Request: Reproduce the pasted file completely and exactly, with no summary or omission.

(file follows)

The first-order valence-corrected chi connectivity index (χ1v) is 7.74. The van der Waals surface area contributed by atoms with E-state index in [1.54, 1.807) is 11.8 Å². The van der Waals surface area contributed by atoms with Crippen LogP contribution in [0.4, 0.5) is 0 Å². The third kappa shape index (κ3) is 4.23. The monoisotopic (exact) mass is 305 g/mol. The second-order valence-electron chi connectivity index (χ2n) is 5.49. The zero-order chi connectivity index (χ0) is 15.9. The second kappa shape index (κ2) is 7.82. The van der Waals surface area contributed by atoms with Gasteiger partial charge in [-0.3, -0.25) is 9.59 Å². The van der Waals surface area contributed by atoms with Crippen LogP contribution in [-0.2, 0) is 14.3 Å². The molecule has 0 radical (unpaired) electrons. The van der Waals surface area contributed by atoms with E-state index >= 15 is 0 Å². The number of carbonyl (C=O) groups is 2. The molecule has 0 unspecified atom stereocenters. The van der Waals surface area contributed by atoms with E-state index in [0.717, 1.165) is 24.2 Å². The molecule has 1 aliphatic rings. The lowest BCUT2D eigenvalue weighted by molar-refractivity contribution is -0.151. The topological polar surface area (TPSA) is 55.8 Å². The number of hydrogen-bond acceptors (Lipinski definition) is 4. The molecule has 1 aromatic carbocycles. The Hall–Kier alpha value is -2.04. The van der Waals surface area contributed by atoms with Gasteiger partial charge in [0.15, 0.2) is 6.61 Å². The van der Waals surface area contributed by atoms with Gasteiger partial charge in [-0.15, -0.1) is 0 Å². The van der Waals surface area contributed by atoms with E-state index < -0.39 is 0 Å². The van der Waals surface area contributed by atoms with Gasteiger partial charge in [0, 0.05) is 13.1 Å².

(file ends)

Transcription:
The first-order valence-corrected chi connectivity index (χ1v) is 7.74. The van der Waals surface area contributed by atoms with E-state index in [1.54, 1.807) is 11.8 Å². The van der Waals surface area contributed by atoms with Crippen LogP contribution in [0.4, 0.5) is 0 Å². The third kappa shape index (κ3) is 4.23. The monoisotopic (exact) mass is 305 g/mol. The second-order valence-electron chi connectivity index (χ2n) is 5.49. The zero-order chi connectivity index (χ0) is 15.9. The second kappa shape index (κ2) is 7.82. The van der Waals surface area contributed by atoms with Gasteiger partial charge in [-0.3, -0.25) is 9.59 Å². The van der Waals surface area contributed by atoms with Crippen LogP contribution in [-0.2, 0) is 14.3 Å². The molecule has 0 radical (unpaired) electrons. The van der Waals surface area contributed by atoms with E-state index >= 15 is 0 Å². The number of carbonyl (C=O) groups is 2. The molecule has 0 unspecified atom stereocenters. The van der Waals surface area contributed by atoms with E-state index in [0.717, 1.165) is 24.2 Å². The molecule has 1 aliphatic rings. The lowest BCUT2D eigenvalue weighted by molar-refractivity contribution is -0.151. The topological polar surface area (TPSA) is 55.8 Å². The number of hydrogen-bond acceptors (Lipinski definition) is 4. The molecule has 1 aromatic carbocycles. The Hall–Kier alpha value is -2.04. The van der Waals surface area contributed by atoms with Gasteiger partial charge in [0.15, 0.2) is 6.61 Å². The van der Waals surface area contributed by atoms with Gasteiger partial charge in [-0.15, -0.1) is 0 Å². The van der Waals surface area contributed by atoms with E-state index < -0.39 is 0 Å². The van der Waals surface area contributed by atoms with Gasteiger partial charge in [0, 0.05) is 13.1 Å².